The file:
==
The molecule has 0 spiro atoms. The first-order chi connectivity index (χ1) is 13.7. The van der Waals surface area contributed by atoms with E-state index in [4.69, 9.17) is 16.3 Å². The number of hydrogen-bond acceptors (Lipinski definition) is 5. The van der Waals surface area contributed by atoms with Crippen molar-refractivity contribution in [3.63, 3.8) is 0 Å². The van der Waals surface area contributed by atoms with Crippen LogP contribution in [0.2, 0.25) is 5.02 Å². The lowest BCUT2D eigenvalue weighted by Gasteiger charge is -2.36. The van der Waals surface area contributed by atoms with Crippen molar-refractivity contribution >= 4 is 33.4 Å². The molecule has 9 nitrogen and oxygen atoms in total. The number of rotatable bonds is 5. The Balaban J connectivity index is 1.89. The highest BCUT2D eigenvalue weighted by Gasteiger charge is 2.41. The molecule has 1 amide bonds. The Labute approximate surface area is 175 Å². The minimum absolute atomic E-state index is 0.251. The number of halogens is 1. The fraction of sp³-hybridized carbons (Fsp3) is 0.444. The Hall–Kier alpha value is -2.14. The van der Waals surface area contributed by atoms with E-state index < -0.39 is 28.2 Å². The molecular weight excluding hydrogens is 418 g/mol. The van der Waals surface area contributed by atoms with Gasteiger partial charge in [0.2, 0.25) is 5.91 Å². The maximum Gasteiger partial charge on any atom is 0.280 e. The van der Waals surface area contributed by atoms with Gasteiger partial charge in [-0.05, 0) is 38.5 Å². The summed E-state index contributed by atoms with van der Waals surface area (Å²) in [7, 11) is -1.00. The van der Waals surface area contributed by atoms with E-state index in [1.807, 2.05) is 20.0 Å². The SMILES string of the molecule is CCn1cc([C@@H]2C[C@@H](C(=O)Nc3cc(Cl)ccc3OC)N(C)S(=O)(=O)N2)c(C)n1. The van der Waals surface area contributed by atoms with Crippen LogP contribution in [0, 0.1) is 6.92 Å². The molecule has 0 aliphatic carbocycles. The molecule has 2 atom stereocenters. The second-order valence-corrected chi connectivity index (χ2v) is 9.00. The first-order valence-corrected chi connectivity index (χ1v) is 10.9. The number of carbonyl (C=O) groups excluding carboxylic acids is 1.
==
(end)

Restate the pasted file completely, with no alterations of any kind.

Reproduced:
The molecule has 0 spiro atoms. The first-order chi connectivity index (χ1) is 13.7. The van der Waals surface area contributed by atoms with E-state index in [4.69, 9.17) is 16.3 Å². The number of hydrogen-bond acceptors (Lipinski definition) is 5. The van der Waals surface area contributed by atoms with Crippen molar-refractivity contribution in [3.63, 3.8) is 0 Å². The van der Waals surface area contributed by atoms with Crippen LogP contribution in [0.2, 0.25) is 5.02 Å². The lowest BCUT2D eigenvalue weighted by Gasteiger charge is -2.36. The van der Waals surface area contributed by atoms with Crippen molar-refractivity contribution >= 4 is 33.4 Å². The molecule has 9 nitrogen and oxygen atoms in total. The number of rotatable bonds is 5. The Balaban J connectivity index is 1.89. The highest BCUT2D eigenvalue weighted by Gasteiger charge is 2.41. The molecule has 1 amide bonds. The Labute approximate surface area is 175 Å². The minimum absolute atomic E-state index is 0.251. The number of halogens is 1. The fraction of sp³-hybridized carbons (Fsp3) is 0.444. The Hall–Kier alpha value is -2.14. The van der Waals surface area contributed by atoms with E-state index < -0.39 is 28.2 Å². The molecular weight excluding hydrogens is 418 g/mol. The van der Waals surface area contributed by atoms with Gasteiger partial charge in [0.2, 0.25) is 5.91 Å². The maximum Gasteiger partial charge on any atom is 0.280 e. The van der Waals surface area contributed by atoms with Gasteiger partial charge in [-0.05, 0) is 38.5 Å². The summed E-state index contributed by atoms with van der Waals surface area (Å²) in [7, 11) is -1.00. The van der Waals surface area contributed by atoms with E-state index in [1.807, 2.05) is 20.0 Å². The SMILES string of the molecule is CCn1cc([C@@H]2C[C@@H](C(=O)Nc3cc(Cl)ccc3OC)N(C)S(=O)(=O)N2)c(C)n1. The van der Waals surface area contributed by atoms with Crippen LogP contribution in [0, 0.1) is 6.92 Å². The molecule has 0 aliphatic carbocycles. The molecule has 2 atom stereocenters. The second-order valence-corrected chi connectivity index (χ2v) is 9.00. The first-order valence-corrected chi connectivity index (χ1v) is 10.9. The number of carbonyl (C=O) groups excluding carboxylic acids is 1.